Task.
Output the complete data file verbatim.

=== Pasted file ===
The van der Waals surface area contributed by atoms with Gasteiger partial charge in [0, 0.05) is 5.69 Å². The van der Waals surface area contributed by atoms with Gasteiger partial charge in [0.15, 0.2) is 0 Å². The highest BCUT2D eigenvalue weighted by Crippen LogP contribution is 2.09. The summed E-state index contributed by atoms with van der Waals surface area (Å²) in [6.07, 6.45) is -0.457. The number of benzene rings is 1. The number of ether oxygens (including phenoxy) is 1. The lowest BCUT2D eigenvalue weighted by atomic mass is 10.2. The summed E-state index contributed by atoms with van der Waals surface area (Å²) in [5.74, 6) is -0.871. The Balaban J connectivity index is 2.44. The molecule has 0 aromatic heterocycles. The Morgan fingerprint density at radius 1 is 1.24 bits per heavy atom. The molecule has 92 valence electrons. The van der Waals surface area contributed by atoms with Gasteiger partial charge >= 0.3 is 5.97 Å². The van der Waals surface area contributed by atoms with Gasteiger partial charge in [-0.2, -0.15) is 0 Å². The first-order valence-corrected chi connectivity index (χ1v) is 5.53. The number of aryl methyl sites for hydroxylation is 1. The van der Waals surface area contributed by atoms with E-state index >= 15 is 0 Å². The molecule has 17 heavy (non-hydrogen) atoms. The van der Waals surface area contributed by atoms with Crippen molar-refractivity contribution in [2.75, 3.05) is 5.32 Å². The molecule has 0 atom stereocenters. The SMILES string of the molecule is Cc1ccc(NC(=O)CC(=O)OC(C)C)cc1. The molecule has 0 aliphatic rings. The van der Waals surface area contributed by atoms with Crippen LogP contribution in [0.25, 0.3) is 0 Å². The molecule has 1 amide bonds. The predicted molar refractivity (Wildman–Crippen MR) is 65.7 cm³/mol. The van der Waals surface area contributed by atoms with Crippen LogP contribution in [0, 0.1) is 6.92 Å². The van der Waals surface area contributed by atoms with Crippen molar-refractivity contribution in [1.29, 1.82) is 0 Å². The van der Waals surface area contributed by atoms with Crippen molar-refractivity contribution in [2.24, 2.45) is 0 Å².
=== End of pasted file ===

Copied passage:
The van der Waals surface area contributed by atoms with Gasteiger partial charge in [0, 0.05) is 5.69 Å². The van der Waals surface area contributed by atoms with Gasteiger partial charge in [0.15, 0.2) is 0 Å². The highest BCUT2D eigenvalue weighted by Crippen LogP contribution is 2.09. The summed E-state index contributed by atoms with van der Waals surface area (Å²) in [6.07, 6.45) is -0.457. The number of benzene rings is 1. The number of ether oxygens (including phenoxy) is 1. The lowest BCUT2D eigenvalue weighted by atomic mass is 10.2. The summed E-state index contributed by atoms with van der Waals surface area (Å²) in [5.74, 6) is -0.871. The Balaban J connectivity index is 2.44. The molecule has 0 aromatic heterocycles. The Morgan fingerprint density at radius 1 is 1.24 bits per heavy atom. The molecule has 92 valence electrons. The van der Waals surface area contributed by atoms with Gasteiger partial charge >= 0.3 is 5.97 Å². The van der Waals surface area contributed by atoms with Gasteiger partial charge in [-0.2, -0.15) is 0 Å². The first-order valence-corrected chi connectivity index (χ1v) is 5.53. The number of aryl methyl sites for hydroxylation is 1. The van der Waals surface area contributed by atoms with E-state index >= 15 is 0 Å². The molecule has 17 heavy (non-hydrogen) atoms. The van der Waals surface area contributed by atoms with Crippen molar-refractivity contribution in [2.75, 3.05) is 5.32 Å². The molecule has 0 atom stereocenters. The SMILES string of the molecule is Cc1ccc(NC(=O)CC(=O)OC(C)C)cc1. The molecule has 0 aliphatic rings. The van der Waals surface area contributed by atoms with Crippen LogP contribution in [0.25, 0.3) is 0 Å². The molecule has 1 amide bonds. The predicted molar refractivity (Wildman–Crippen MR) is 65.7 cm³/mol. The van der Waals surface area contributed by atoms with Crippen LogP contribution in [0, 0.1) is 6.92 Å². The van der Waals surface area contributed by atoms with Crippen molar-refractivity contribution in [1.29, 1.82) is 0 Å². The van der Waals surface area contributed by atoms with Crippen molar-refractivity contribution in [2.24, 2.45) is 0 Å².